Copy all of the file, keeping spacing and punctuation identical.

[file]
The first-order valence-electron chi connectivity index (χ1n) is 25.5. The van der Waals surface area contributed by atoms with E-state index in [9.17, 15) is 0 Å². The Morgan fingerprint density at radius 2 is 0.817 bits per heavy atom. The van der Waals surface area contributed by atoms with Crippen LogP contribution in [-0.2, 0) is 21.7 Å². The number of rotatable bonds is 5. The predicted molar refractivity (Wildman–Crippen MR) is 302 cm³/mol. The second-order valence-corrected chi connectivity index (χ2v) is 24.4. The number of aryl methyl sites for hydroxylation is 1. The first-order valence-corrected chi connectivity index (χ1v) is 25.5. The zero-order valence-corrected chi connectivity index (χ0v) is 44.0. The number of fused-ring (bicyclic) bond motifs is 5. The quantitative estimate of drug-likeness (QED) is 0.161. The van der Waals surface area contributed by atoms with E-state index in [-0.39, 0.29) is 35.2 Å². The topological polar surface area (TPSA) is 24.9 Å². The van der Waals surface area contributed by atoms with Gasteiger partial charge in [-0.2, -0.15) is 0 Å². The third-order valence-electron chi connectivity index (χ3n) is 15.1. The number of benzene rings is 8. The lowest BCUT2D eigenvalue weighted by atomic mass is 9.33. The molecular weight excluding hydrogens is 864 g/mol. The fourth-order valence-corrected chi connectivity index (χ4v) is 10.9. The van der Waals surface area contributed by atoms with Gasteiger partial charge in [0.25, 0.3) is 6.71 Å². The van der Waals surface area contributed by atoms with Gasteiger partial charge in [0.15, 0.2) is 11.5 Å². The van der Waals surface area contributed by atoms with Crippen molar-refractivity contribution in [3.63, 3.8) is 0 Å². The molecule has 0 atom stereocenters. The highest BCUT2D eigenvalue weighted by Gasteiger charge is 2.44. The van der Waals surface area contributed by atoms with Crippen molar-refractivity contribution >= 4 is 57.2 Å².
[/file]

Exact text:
The first-order valence-electron chi connectivity index (χ1n) is 25.5. The van der Waals surface area contributed by atoms with E-state index in [9.17, 15) is 0 Å². The Morgan fingerprint density at radius 2 is 0.817 bits per heavy atom. The van der Waals surface area contributed by atoms with Crippen LogP contribution in [-0.2, 0) is 21.7 Å². The number of rotatable bonds is 5. The predicted molar refractivity (Wildman–Crippen MR) is 302 cm³/mol. The second-order valence-corrected chi connectivity index (χ2v) is 24.4. The number of aryl methyl sites for hydroxylation is 1. The first-order valence-corrected chi connectivity index (χ1v) is 25.5. The zero-order valence-corrected chi connectivity index (χ0v) is 44.0. The number of fused-ring (bicyclic) bond motifs is 5. The quantitative estimate of drug-likeness (QED) is 0.161. The van der Waals surface area contributed by atoms with E-state index in [-0.39, 0.29) is 35.2 Å². The topological polar surface area (TPSA) is 24.9 Å². The van der Waals surface area contributed by atoms with Gasteiger partial charge in [-0.2, -0.15) is 0 Å². The third-order valence-electron chi connectivity index (χ3n) is 15.1. The number of benzene rings is 8. The lowest BCUT2D eigenvalue weighted by atomic mass is 9.33. The molecular weight excluding hydrogens is 864 g/mol. The fourth-order valence-corrected chi connectivity index (χ4v) is 10.9. The van der Waals surface area contributed by atoms with Gasteiger partial charge in [0.25, 0.3) is 6.71 Å². The van der Waals surface area contributed by atoms with Gasteiger partial charge in [0.15, 0.2) is 11.5 Å². The van der Waals surface area contributed by atoms with Crippen molar-refractivity contribution in [3.63, 3.8) is 0 Å². The molecule has 0 atom stereocenters. The highest BCUT2D eigenvalue weighted by Gasteiger charge is 2.44. The van der Waals surface area contributed by atoms with Crippen molar-refractivity contribution >= 4 is 57.2 Å².